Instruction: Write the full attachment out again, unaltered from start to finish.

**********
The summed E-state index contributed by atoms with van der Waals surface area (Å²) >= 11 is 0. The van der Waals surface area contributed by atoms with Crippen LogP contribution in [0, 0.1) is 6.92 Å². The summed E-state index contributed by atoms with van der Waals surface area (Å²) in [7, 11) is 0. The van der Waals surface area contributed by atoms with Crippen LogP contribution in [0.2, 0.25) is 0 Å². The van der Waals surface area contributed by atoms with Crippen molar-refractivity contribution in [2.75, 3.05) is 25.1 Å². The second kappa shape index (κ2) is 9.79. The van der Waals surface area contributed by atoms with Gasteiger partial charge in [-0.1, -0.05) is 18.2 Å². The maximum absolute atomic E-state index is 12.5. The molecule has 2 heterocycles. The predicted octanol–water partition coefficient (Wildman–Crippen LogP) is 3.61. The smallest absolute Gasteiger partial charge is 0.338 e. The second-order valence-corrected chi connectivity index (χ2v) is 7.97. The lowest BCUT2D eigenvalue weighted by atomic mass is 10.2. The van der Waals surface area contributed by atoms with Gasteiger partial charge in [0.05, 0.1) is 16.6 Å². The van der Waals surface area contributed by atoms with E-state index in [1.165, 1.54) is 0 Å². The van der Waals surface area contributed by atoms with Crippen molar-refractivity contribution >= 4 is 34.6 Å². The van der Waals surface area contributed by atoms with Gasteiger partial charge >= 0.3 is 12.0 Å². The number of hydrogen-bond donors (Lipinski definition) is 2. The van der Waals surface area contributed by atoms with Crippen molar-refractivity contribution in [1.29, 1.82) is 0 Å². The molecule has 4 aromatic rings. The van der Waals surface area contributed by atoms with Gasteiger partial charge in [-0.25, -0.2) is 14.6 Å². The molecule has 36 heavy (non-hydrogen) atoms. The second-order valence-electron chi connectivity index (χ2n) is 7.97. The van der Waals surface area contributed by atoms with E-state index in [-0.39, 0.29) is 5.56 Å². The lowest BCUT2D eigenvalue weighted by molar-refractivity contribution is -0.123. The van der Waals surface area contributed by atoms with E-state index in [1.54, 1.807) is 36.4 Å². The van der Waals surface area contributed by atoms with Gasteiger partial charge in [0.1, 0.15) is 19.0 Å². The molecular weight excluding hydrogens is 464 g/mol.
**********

The summed E-state index contributed by atoms with van der Waals surface area (Å²) >= 11 is 0. The van der Waals surface area contributed by atoms with Crippen LogP contribution in [0, 0.1) is 6.92 Å². The summed E-state index contributed by atoms with van der Waals surface area (Å²) in [7, 11) is 0. The van der Waals surface area contributed by atoms with Crippen LogP contribution in [0.2, 0.25) is 0 Å². The van der Waals surface area contributed by atoms with Crippen molar-refractivity contribution in [2.75, 3.05) is 25.1 Å². The second kappa shape index (κ2) is 9.79. The van der Waals surface area contributed by atoms with Gasteiger partial charge in [-0.1, -0.05) is 18.2 Å². The maximum absolute atomic E-state index is 12.5. The molecule has 2 heterocycles. The predicted octanol–water partition coefficient (Wildman–Crippen LogP) is 3.61. The smallest absolute Gasteiger partial charge is 0.338 e. The second-order valence-corrected chi connectivity index (χ2v) is 7.97. The lowest BCUT2D eigenvalue weighted by atomic mass is 10.2. The van der Waals surface area contributed by atoms with Gasteiger partial charge in [0.05, 0.1) is 16.6 Å². The van der Waals surface area contributed by atoms with E-state index in [1.165, 1.54) is 0 Å². The van der Waals surface area contributed by atoms with Crippen molar-refractivity contribution >= 4 is 34.6 Å². The van der Waals surface area contributed by atoms with Gasteiger partial charge >= 0.3 is 12.0 Å². The number of hydrogen-bond donors (Lipinski definition) is 2. The van der Waals surface area contributed by atoms with Crippen molar-refractivity contribution in [1.29, 1.82) is 0 Å². The molecule has 4 aromatic rings. The van der Waals surface area contributed by atoms with Gasteiger partial charge in [-0.25, -0.2) is 14.6 Å². The molecule has 36 heavy (non-hydrogen) atoms. The second-order valence-electron chi connectivity index (χ2n) is 7.97. The van der Waals surface area contributed by atoms with E-state index in [-0.39, 0.29) is 5.56 Å². The lowest BCUT2D eigenvalue weighted by molar-refractivity contribution is -0.123. The van der Waals surface area contributed by atoms with E-state index in [1.54, 1.807) is 36.4 Å². The van der Waals surface area contributed by atoms with Gasteiger partial charge in [0.1, 0.15) is 19.0 Å². The molecular weight excluding hydrogens is 464 g/mol.